The science of timing and how to maximize your day


I’m finishing up the new book “When: the scientific secrets of perfect timing” by Daniel H. Pink. Pink writes on management and behavioral science.
Everyone knows that timing is everything. But we don’t know much about timing itself. Our lives are a never-ending stream of “when” decisions: when to start a business, schedule a class, get serious about a person. Yet we make those decisions based on intuition and guesswork.
Timing, it’s often assumed, is an art. In When: The Scientific Secrets of Perfect Timing, Pink shows that timing is really a science.
This book was helpful for me. Since getting married last year, I’ve spent a lot of time evaluating my schedule and how I utilize time.
How do we maximize our time?
We all have times of the day that are more optimal for us to get work done. From “When” and numerous other books I’ve read on the subject, it is essential for people who work in fields that take a lot of mental energy to allow their minds time to recharge.
To some, that might seem lazy.
But it’s really just human nature. We have a finite amount of physical and mental energy.
Pink talks in the book about how it used to be a badge of honor for people who worked long hours and sacrificed sleep to work. But how, often times, the quality of the work struggles when people do that.
We aren’t robots who can just devote endless hours to accomplishing tasks.
What is more likely to happen is that our minds start to wander and drift and we have time that is spent pretending to work, or looking like we’re working but actually accomplishing very little. In reality, people spend a lot of time socializing, texting, playing on their phones, looking online.
In one study (not mentioned in this book), 1,989 British office workers were found to spend just less than three hours a day actually working.
This is a reality of what happens.
So my interest is in maximizing efficiency in that.
And that’s where I found “When” helpful, because part of what this book did was analyze the rhythms of the day. It’s important to structure the day where we are working on what’s important at our optimal times of productivity.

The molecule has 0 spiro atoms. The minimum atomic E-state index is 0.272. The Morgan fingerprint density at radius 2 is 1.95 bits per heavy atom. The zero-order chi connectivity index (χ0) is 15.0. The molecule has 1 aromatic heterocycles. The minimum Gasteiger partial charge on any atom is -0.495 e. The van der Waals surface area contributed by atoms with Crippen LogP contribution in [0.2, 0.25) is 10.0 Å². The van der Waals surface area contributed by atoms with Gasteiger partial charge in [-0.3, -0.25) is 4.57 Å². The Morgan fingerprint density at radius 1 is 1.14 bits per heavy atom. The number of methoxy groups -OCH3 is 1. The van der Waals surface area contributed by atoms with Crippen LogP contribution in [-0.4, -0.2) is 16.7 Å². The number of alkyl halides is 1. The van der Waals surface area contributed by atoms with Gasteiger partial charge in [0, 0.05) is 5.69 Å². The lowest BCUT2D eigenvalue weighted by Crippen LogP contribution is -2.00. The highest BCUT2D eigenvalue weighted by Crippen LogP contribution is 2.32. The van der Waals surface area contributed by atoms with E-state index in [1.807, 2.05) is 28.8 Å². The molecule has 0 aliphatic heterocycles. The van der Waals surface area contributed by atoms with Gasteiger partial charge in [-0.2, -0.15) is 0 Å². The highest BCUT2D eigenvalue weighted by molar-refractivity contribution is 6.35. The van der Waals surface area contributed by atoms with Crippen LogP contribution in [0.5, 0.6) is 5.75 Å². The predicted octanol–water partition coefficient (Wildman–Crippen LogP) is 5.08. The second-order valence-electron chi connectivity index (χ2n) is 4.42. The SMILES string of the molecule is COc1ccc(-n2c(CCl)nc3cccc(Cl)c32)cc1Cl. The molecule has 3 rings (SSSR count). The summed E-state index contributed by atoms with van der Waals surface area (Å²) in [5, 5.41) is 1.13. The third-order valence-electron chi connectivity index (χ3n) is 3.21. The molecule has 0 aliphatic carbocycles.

Many (not all) adults are able to hit the ground running in the morning. As the morning goes on, closer to lunch time, that mental productivity can wane. In the middle of the afternoon, around 2:30, our productivity hits another low.
For many people, we hit a rut approximately seven hours after waking up.
 And the peaks and valleys of the day have real consequences. Citing numerous studies, in the late morning and mid-afternoon lulls, there is a statistical increase in medical errors during surgery; people who are up for parole have a higher chance of being denied; test scores go down for students.
So with this knowledge and applying it to life, it might be a waste of prime mental real estate to start the day off by doing a relatively mindless task like checking emails.
The book also talks of the importance of rest. But not just any rest but productive rest. Pink argues that checking text messages on a break can actually be counterproductive. We do many things that aren’t productive but which also aren’t conducive to rest and recharging. And perhaps the lack of rest also perpetuates the problem of a lack of productivity.
Work hard, play hard.
I thought the book was well-written, well researched, practical. I’d recommend it.
Josh Benner is the associate pastor at Cornerstone Evangelical Free Church in Fergus Falls, Minnesota and has a Master of Divinity from Trinity Evangelical Divinity School. He enjoys writing about faith and culture. He lives with his wife Kari in Minnesota.


Categories: Commentary, Culture, society

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